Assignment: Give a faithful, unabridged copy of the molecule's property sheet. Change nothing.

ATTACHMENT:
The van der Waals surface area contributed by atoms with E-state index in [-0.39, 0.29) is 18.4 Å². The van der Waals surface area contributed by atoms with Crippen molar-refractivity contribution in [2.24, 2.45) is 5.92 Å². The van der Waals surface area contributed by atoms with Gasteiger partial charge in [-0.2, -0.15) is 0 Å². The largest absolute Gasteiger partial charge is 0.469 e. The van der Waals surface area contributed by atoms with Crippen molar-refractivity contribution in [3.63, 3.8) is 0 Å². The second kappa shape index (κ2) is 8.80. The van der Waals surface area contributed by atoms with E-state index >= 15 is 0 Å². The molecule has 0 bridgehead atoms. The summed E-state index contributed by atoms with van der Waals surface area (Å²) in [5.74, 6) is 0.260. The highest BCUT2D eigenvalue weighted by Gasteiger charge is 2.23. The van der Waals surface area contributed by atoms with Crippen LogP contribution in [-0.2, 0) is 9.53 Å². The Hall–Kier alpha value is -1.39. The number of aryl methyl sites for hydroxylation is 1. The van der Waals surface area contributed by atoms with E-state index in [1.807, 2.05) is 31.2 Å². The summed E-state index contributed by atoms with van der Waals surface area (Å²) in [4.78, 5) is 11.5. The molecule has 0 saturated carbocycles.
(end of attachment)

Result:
The van der Waals surface area contributed by atoms with E-state index in [-0.39, 0.29) is 18.4 Å². The van der Waals surface area contributed by atoms with Crippen molar-refractivity contribution in [2.24, 2.45) is 5.92 Å². The van der Waals surface area contributed by atoms with Gasteiger partial charge in [-0.2, -0.15) is 0 Å². The largest absolute Gasteiger partial charge is 0.469 e. The van der Waals surface area contributed by atoms with Crippen molar-refractivity contribution in [3.63, 3.8) is 0 Å². The second kappa shape index (κ2) is 8.80. The van der Waals surface area contributed by atoms with E-state index >= 15 is 0 Å². The molecule has 0 bridgehead atoms. The summed E-state index contributed by atoms with van der Waals surface area (Å²) in [5.74, 6) is 0.260. The highest BCUT2D eigenvalue weighted by Gasteiger charge is 2.23. The van der Waals surface area contributed by atoms with Crippen LogP contribution in [-0.2, 0) is 9.53 Å². The Hall–Kier alpha value is -1.39. The number of aryl methyl sites for hydroxylation is 1. The van der Waals surface area contributed by atoms with E-state index in [1.807, 2.05) is 31.2 Å². The summed E-state index contributed by atoms with van der Waals surface area (Å²) in [4.78, 5) is 11.5. The molecule has 0 saturated carbocycles.